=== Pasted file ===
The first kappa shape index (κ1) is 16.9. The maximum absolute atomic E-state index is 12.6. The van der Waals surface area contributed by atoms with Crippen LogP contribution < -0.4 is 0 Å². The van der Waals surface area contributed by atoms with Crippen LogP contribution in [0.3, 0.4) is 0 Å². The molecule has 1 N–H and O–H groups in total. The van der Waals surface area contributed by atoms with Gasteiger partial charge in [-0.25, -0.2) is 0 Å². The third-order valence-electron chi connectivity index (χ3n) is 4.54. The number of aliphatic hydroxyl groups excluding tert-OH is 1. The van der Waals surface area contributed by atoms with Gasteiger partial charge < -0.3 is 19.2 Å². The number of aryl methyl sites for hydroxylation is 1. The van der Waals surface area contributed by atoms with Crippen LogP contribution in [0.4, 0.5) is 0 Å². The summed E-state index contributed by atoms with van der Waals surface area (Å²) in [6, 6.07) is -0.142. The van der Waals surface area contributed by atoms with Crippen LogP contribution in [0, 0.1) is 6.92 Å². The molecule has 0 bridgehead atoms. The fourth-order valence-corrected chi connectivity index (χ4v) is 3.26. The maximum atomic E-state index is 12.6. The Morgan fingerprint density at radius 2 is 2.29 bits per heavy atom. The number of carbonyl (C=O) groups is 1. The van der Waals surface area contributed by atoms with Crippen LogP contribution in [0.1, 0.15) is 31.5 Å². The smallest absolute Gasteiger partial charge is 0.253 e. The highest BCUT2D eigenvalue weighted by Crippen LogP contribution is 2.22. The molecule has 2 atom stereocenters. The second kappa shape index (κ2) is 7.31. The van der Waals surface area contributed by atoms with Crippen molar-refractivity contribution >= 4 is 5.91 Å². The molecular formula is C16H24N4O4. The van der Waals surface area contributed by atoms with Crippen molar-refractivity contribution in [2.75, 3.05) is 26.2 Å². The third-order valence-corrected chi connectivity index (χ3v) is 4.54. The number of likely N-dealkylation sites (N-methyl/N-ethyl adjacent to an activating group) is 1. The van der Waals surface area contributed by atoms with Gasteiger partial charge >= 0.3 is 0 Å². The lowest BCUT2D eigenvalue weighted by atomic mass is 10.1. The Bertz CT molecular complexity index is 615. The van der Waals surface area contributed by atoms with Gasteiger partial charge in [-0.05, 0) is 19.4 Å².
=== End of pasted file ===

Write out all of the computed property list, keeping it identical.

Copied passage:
The first kappa shape index (κ1) is 16.9. The maximum absolute atomic E-state index is 12.6. The van der Waals surface area contributed by atoms with Crippen LogP contribution < -0.4 is 0 Å². The van der Waals surface area contributed by atoms with Crippen LogP contribution in [0.3, 0.4) is 0 Å². The molecule has 1 N–H and O–H groups in total. The van der Waals surface area contributed by atoms with Gasteiger partial charge in [-0.25, -0.2) is 0 Å². The third-order valence-electron chi connectivity index (χ3n) is 4.54. The number of aliphatic hydroxyl groups excluding tert-OH is 1. The van der Waals surface area contributed by atoms with Gasteiger partial charge < -0.3 is 19.2 Å². The number of aryl methyl sites for hydroxylation is 1. The van der Waals surface area contributed by atoms with Crippen LogP contribution in [0.4, 0.5) is 0 Å². The summed E-state index contributed by atoms with van der Waals surface area (Å²) in [6, 6.07) is -0.142. The van der Waals surface area contributed by atoms with Crippen LogP contribution in [0, 0.1) is 6.92 Å². The molecule has 0 bridgehead atoms. The fourth-order valence-corrected chi connectivity index (χ4v) is 3.26. The maximum atomic E-state index is 12.6. The Morgan fingerprint density at radius 2 is 2.29 bits per heavy atom. The number of carbonyl (C=O) groups is 1. The van der Waals surface area contributed by atoms with Crippen LogP contribution in [0.1, 0.15) is 31.5 Å². The smallest absolute Gasteiger partial charge is 0.253 e. The highest BCUT2D eigenvalue weighted by Crippen LogP contribution is 2.22. The molecule has 2 atom stereocenters. The second kappa shape index (κ2) is 7.31. The van der Waals surface area contributed by atoms with Crippen molar-refractivity contribution >= 4 is 5.91 Å². The molecular formula is C16H24N4O4. The van der Waals surface area contributed by atoms with Crippen molar-refractivity contribution in [2.75, 3.05) is 26.2 Å². The third-order valence-corrected chi connectivity index (χ3v) is 4.54. The number of likely N-dealkylation sites (N-methyl/N-ethyl adjacent to an activating group) is 1. The van der Waals surface area contributed by atoms with Gasteiger partial charge >= 0.3 is 0 Å². The lowest BCUT2D eigenvalue weighted by atomic mass is 10.1. The Bertz CT molecular complexity index is 615. The van der Waals surface area contributed by atoms with Gasteiger partial charge in [-0.05, 0) is 19.4 Å².